The WSJ's headline for letters responding to this editorial seems to get the issue better than the letters: Court Allows Gay Marriage: Tyranny or Its End?. Now, the editorial...
Gay Marriage ReturnsMay 16, 2008; Page A12
Just when the news was filling with stories about a Republican Party gasping for air, along comes the California Supreme Court's 4-3 decision yesterday legislating gay marriage. The GOP certainly hasn't done anything to deserve such luck.
Recall how in November 2003 the Massachusetts Supreme Court, also by a 4-3 vote, issued a similar gay marriage pronouncement. It dogged Democrat John Kerry all the way to Election Day. The issue got so hot that the liberal fever swamps came to believe that Karl Rove had invented this greatest of all "wedge" issues.
Nope. Judges invent wedge issues. Always have. As with California's Supreme Court, many of the berobed judiciary take it as their solemn duty to do the people's thinking for them on the modern world's most difficult and divisive social issues. So it was with Roe v. Wade, when the U.S. Supreme Court declared 50 state legislatures irrelevant. The aftermath has been more than 30 years of the abortion wars.
California's Supreme Court is not the law of the land, but its 4-3 ruling, titled "In re Marriage Cases" for six consolidated appeals, explicitly told both the state's voters and its elected legislature to get lost. Back in 2000, California voters by 61% approved a proposition asserting that the state could only recognize a "marriage" between man and woman.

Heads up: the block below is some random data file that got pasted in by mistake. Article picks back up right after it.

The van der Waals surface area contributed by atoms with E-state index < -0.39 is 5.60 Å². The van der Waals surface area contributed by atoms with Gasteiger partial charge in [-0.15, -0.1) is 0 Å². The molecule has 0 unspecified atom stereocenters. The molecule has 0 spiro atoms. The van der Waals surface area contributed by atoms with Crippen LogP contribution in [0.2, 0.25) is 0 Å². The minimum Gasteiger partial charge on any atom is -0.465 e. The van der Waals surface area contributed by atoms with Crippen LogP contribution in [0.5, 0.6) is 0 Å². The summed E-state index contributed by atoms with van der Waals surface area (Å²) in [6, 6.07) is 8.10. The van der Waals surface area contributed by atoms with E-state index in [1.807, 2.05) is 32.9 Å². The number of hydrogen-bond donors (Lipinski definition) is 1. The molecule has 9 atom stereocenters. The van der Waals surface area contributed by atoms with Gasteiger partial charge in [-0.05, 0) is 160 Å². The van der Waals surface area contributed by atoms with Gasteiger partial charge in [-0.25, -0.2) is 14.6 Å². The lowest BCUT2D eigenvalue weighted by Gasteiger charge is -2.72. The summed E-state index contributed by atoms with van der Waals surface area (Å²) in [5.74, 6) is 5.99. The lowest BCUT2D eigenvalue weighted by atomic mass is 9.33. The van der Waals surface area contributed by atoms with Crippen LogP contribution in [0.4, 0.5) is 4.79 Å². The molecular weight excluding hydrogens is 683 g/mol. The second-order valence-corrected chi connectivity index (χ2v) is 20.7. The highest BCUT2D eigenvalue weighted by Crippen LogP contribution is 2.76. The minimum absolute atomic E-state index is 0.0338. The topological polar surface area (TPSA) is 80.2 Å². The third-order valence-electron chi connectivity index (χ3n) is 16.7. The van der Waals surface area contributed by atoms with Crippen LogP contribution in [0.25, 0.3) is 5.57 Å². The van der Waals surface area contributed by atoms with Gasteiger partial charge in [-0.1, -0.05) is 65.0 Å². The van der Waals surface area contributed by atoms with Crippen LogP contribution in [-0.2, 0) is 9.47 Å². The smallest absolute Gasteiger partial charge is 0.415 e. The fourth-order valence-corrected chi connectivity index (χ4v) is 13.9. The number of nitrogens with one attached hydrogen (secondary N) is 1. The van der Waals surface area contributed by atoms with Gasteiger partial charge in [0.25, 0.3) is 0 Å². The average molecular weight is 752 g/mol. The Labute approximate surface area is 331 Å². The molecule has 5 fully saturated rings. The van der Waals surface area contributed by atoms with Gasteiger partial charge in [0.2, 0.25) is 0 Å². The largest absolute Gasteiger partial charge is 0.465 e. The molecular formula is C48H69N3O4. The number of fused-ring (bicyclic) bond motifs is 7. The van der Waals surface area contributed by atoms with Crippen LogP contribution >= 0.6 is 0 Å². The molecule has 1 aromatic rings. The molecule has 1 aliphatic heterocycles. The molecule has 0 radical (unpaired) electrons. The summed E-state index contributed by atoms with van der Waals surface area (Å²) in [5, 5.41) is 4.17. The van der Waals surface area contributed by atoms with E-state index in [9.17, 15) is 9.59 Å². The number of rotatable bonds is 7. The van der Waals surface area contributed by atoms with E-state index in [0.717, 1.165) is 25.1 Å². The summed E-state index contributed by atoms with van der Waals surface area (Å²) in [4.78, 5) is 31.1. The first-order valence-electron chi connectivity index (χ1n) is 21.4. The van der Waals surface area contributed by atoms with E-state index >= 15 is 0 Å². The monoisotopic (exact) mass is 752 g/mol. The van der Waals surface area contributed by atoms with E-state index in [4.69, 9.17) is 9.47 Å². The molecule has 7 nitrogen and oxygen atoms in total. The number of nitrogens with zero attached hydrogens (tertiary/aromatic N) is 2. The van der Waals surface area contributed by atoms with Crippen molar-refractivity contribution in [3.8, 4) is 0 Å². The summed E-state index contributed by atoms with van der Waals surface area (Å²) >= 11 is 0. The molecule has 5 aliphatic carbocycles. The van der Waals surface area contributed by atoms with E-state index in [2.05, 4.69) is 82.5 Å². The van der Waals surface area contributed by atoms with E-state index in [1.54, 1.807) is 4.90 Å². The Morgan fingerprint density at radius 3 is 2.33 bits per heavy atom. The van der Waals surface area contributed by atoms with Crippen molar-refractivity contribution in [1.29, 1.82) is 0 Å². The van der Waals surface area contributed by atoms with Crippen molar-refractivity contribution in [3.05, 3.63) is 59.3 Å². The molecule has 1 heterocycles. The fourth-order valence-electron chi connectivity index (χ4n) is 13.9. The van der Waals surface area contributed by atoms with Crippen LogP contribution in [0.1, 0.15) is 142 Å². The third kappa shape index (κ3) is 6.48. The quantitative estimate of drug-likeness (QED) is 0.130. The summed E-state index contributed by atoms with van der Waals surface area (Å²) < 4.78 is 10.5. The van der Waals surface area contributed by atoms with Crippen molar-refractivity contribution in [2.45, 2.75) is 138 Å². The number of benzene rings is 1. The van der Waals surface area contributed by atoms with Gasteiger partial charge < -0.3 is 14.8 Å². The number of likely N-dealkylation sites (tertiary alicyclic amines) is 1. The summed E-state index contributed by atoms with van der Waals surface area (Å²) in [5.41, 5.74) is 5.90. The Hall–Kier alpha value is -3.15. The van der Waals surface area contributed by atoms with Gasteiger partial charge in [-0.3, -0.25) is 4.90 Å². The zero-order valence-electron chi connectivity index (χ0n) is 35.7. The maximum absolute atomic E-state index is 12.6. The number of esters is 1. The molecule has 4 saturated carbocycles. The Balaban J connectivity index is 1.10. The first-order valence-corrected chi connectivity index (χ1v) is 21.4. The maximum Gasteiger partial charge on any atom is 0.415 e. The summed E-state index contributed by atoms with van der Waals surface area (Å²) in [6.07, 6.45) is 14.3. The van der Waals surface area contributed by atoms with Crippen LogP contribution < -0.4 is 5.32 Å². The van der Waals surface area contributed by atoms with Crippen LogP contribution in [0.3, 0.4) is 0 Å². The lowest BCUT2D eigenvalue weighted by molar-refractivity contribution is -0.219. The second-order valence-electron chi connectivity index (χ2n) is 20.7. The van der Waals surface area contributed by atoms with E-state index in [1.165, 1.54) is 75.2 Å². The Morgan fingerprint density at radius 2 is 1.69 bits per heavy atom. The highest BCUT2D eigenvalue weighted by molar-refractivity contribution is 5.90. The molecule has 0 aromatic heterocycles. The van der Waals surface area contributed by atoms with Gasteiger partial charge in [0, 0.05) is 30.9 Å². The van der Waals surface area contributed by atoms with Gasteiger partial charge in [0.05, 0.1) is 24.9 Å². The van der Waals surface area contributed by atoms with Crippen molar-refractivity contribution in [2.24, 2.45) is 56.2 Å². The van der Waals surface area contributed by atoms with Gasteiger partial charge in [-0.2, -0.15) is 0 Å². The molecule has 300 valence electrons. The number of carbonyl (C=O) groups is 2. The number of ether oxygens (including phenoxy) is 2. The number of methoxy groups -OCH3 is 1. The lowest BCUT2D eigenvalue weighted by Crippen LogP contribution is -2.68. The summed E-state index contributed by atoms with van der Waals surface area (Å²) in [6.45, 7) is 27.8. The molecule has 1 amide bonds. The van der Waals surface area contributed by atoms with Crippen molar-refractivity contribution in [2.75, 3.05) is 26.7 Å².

Now comes the court. In the court's words: "[T]he core set of basic substantive [court's emphasis] legal rights and attributes traditionally associated with marriage . . . are so integral to an individual's liberty and personal autonomy that they may not be eliminated or abrogated by the Legislature or by the electorate through the statutory initiative process." This rule by judicial decree could hardly be clearer. What is also clear is that judges should again be an election issue.
The school of thought which holds that the American people should cheerfully accede to whatever social world unelected judges design for them is Democratic orthodoxy. We hope John McCain's debate coaches will drill him on the limitless verbal vagaries Barack Obama will drape around the subject of activist judges and in particular this California decision. Senator Obama for his part supports civil unions but opposes gay marriage. The question is whether he thinks the people of California are entitled to the same opinion.
While the popular spin on these gay-marriage rulings holds that this is an all-or-nothing war between Democrats and Republicans, nothing could be further from the truth. Absent an occasional burst of judicial fiat such as this, the American people have been conducting an admirable exercise in democratic discovery about gay marriage.
While 27 states have passed constitutional amendments banning gay marriage, reflecting what opinion polls show to be overwhelming public sentiment, most Americans do not want the U.S. Constitution amended to prohibit same-sex marriage. Back in 2004, some 52% of Bush voters favored a union stopping short of a "marriage" designation. This was also Mr. Bush's position.
In other words, the American people, rather than simply shunning the desire of gays to form permanent unions, are clearly willing to take up the matter and work it through their legislatures. California's legislature has passed bills twice to authorize gay marriage; both were vetoed by Governor Arnold Schwarzenegger. If California can find a Governor willing to sign off, so be it. It is preposterous, though, to let four judges decide this for a state of more than 36 million diverse individuals.
Most of all, the gay community wants social acceptance. It should look to what flowed from Roe v. Wade: unending bitterness. A wiser course in 21st-century America is to trust the democratic process.